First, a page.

I hate you, Facebook Memories.
I began my morning and thought I’d check in on Facebook before I started work. What comes up? The year 2016 in photos–the last full year I had my brother. He was there in my memories, pics of our Halloween tour of the local winery. Other photos of me where I looked so fucking happy…some I know weren’t real smiles, but others showed genuine happiness. I look at that Holly and want to scream at her. “Tell Phil every single thing you’ve ever wanted to! Go and see him each day. Take time off and take your boy along and just be with Phil. Do nothing and everything with him.”
I miss him. I miss my brother so damn much.
Typically, I love this time of year but everything is still tinged with sadness. And mornings like these? It’s hard to function. It’s difficult to not just say, “Fuck it. I’m not going to work today.” I know I could legitimately do that, but my mother’s voice is telling me to just go to work and you’ll feel better. My own inner voice is also saying, “Don’t let your staff and patrons down. Just go and you’ll be ok.”
So I went.
I went about my day, doing whatever needed to be done–working on reports, paying bills, answering emails. I still felt like I was in a fog, but it was manageable. Then I went to make a cup of tea, something I rarely do. But I was freezing and needed something warm and there sat a box of Earl Grey tea on top of the fridge at work. It’s been there for months, but today I really saw it…and thought of Phil. This was one of his favorite teas. I picked up the box, started to cry and whispered, “You’re everywhere today, aren’t you?”
If only he was. If only I could talk to my big brother, ask him questions I know he’d have answers for, or at least have a joke for them. I wish he could see his nephew and realize that he’d be able to see him eye to eye now. I’d love to hear them laugh together and share some dirty joke or discuss Star Wars films. I just…I just wish he was here.
You know, I’ve been desperate over the past few months to get down to a particular weight. I’ve obsessively counted calories, added a few extra miles to my long runs, and lifted weights. But absolutely nothing happened. I actually gained another 5 pounds instead. (Of course, I now realize I wasn’t counting some calories accurately, but that’s another story.) As I was telling my therapist about my weight dilemma, she asked why that weight. Why this arbitrary number? I told her that I know I feel good at that weight–it’s a little more than when I was running A LOT and when people thought I was sick because they thought I looked too thin. But it’s a weight where I felt good in my body…and the weight I was at when Phil died.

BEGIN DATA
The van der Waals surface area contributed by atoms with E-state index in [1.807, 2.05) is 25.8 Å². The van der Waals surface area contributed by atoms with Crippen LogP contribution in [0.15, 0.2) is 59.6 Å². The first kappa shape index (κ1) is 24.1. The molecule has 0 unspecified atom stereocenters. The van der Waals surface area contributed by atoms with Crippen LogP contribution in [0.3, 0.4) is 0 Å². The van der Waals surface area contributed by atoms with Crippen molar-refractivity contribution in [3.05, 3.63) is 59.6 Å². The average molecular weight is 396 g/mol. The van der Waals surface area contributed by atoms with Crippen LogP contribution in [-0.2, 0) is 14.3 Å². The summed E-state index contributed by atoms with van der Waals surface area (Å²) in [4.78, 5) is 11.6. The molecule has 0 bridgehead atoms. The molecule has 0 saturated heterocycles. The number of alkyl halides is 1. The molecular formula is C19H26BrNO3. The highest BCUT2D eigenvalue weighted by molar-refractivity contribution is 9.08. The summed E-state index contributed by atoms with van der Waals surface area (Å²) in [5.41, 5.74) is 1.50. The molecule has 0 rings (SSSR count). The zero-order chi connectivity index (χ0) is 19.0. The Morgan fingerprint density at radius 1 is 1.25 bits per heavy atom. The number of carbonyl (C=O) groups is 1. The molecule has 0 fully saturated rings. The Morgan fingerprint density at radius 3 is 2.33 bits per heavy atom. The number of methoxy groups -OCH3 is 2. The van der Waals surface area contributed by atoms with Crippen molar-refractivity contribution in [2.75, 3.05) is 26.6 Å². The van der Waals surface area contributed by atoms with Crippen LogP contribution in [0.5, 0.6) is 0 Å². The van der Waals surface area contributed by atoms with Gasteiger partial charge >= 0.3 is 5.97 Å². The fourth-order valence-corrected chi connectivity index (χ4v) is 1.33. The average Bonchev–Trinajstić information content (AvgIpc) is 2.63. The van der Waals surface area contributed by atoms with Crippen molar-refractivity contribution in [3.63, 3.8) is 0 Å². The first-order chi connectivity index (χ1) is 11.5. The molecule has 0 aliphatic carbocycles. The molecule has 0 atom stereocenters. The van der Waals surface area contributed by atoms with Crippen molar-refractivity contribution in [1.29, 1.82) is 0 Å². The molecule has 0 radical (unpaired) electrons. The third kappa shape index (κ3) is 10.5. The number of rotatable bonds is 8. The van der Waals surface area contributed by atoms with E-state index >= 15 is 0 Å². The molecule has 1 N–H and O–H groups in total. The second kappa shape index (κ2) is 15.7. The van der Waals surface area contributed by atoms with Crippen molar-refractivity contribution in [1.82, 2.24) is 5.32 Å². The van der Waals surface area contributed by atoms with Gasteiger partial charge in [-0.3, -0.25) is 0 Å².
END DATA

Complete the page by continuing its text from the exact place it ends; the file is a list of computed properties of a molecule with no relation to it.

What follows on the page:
After I said those words to my therapist, my body became very still. I looked at her and let out a sob. I covered my mouth and shook my head. It was such an epiphany, an a-ha moment, and a gut-wrenching grief-inducing realization.
I think I’ve been trying to find my way back to a time when my brother was here and my parents were here, and although life was still difficult and complicated, it just wasn’t quite so lonely or sad.
But I know I can’t do that. Rationally, I know that no matter how much weight I lose, my family will not come back. Of course I know that. Will that stop me from trying to lose weight? Nope. Do I still want to find a way to be happy in this body of mine? Yes. Will losing the weight do that? Probably not. But my pants will fit better.
And hopefully my therapist can help me with the rest of it.
Friends, if you’re out there and you’re missing someone so much that you just want to turn back time and have one more conversation or hug or “I love you,” please know that I hear you. I understand and I wish for that, too. I might not be the one you want to talk with, but I’m here and I’ll listen.
Take care, friends.